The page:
Maryam Namazie received a standing ovation when the time came to reveal her as the winner. Introducing Maryam, Keith Porteous Wood, NSS executive director said: “Maryam is an inveterate commentator and broadcaster on rights, cultural relativism, secularism, religion, political Islam and many other related topics. The present revival of Islam has heightened interest in Maryam’s work, and at last her writings are gaining a mainstream audience. She has spoken at numerous conferences and written extensively on women’s rights issues, particularly violence against women.”
In her acceptance speech, Maryam acknowledged Mansoor Hekmat’s role in inspiring an entire generation of secularists and spoke of the rise of the political Islamic movement and its attempts to dupe and silence opposition using rights language. She went on to say: “We need an uncompromising and shamelessly aggressive demand for secularism but again this is only a minimum if we are to ensure that human values are safeguarded and that the human being is put first and foremost. Today, more than ever, we are in need of the complete de-religionisation of society as well.”
Maryam is a well known campaigner for secularism and refugee and women’s rights and against political Islam. She is host of TV International, a Central Council member of the Organisation of Women’s Liberation, and director of the International Relations Committee of the Worker-communist Party of Iran amongst others.
Seven others had been nominated, including the Somali-born Dutch politician Ayaan Hirsi Ali, who has highlighted violence against Muslim women and Nicholas Hytner, director of Britain’s National Theatre, who came under fire for staging the musical Jerry Springer – The Opera, which many Christians regard as blasphemous.
A lifetime achievement award for services to secularism was also made to veteran NSS campaigner Bill McIlroy. In over half a century of dedicated service to the NSS, Bill has been the full time employee and also editor of the Freethinker on several occasions. He is still on the NSS council, although he is retiring from his duties at the end of the present term in November. Bill was completely unaware that this prize would be presented and received a rapturous reception as he came up to receive his award.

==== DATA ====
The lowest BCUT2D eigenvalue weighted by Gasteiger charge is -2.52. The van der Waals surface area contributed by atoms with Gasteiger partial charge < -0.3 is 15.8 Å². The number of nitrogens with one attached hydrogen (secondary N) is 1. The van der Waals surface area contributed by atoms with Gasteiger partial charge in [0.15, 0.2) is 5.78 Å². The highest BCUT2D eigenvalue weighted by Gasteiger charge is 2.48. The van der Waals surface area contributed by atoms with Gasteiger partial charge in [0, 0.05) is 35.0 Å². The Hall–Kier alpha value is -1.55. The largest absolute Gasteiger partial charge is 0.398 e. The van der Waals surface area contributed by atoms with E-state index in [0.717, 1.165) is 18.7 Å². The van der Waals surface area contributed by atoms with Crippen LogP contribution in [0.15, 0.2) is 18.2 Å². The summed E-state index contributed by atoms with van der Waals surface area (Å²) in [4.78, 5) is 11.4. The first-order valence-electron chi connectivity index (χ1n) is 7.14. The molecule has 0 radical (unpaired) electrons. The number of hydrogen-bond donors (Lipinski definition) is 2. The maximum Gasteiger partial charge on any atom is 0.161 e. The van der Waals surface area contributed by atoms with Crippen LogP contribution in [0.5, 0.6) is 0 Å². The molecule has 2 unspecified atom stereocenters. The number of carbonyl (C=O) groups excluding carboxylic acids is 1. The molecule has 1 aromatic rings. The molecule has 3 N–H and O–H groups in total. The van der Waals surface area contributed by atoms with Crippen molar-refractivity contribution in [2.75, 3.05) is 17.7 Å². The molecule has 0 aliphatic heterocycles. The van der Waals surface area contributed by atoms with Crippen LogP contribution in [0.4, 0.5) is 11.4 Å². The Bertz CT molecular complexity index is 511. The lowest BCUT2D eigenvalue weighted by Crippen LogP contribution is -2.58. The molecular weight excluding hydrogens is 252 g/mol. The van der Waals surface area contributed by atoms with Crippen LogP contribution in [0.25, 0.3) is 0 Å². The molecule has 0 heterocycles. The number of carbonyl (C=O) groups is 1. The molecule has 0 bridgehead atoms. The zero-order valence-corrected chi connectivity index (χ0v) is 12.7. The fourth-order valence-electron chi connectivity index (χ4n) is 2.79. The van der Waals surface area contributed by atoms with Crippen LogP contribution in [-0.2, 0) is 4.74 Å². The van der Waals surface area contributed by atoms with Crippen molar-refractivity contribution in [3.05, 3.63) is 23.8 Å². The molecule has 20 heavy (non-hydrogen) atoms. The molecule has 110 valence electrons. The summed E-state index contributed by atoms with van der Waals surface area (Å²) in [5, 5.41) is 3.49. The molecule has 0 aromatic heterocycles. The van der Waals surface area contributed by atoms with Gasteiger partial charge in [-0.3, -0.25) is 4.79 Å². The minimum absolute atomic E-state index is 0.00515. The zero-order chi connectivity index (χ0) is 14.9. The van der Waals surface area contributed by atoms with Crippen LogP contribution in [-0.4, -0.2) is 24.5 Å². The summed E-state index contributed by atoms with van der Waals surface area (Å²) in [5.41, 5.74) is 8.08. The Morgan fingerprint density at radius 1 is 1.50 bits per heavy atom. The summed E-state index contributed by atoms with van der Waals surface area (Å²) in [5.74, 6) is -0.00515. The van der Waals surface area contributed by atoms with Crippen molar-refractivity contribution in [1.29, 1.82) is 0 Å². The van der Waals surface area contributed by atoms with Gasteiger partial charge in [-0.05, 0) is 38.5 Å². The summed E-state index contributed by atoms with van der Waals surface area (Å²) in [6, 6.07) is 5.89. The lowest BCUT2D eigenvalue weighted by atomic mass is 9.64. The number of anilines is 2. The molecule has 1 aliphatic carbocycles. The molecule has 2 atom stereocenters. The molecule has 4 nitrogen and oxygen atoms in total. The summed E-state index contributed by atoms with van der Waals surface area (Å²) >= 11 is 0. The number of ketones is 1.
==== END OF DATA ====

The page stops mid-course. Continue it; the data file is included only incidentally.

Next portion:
Billy McIlroy writes: “Superb” is a term to be used sparingly when describing a social function. But it is difficult to encapsulate in a word an adequate description of the luncheon and award ceremony organised by the National Secular Society at the Montcalm Hotel on October 8.
“The Award in question — the Irwin Prize 2005 — was donated by Dr Michael Irwin, an outspoken defender of the right to die. Dr. Irwin was recently struck off the medical register by the General Medical Council. But the reception accorded him on Saturday was an indication of the esteem he enjoys beyond the imposing portals of the GMC.
“Maryam Namazie was an ideal winner, being recognised here for her opposition to obscurantism engendered by church and mosque. Maryam Namazie fights on two fronts: against outright religious terrorists, like the murderers of Theo van Gogh, and soggy fence sitters who espouse political correctness.
“Journalist Polly Toynbee praised NSS campaigns against religious privilege and censorship. She referred to the untiring work of its Executive Director, Keith Porteous Wood.
Much credit is due to NSS vice president and Newsline editor Terry Sanderson. His involvement behind the scenes contributed greatly to the success of an impressive and enjoyable occasion.”
It is hoped that a DVD of the event will be made available soon.
National Secular Society
* Published Wed, 12 Oct 2005:
Goldsmiths ISOC fails to intimidate and silence dissenters
I spoke on 30 November 2015 at Goldsmiths University at the invitation of the Atheist, Secularist and Humanist Society (ASH).
The night before my talk, the ASH president received an email from the president of Goldsmiths Islamic Society (ISOC) saying the following:
"As an Islamic society, we feel extremely uncomfortable by the fact that you have invited Maryam Namazie. As you very well probably know, she is renowned for being Islamophobic, and very controversial.
Just a few examples of her Islamophobic statements, she labelled the niqab- a religious symbol for Muslim women, “a flag for far-right Islamism”. Also, she went onto tweet, they are ”body bags” for women. That is just 2 examples of how mindless she is, and presents her lack of understanding and knowledge about Islam. I could go on for a while if you would like further examples.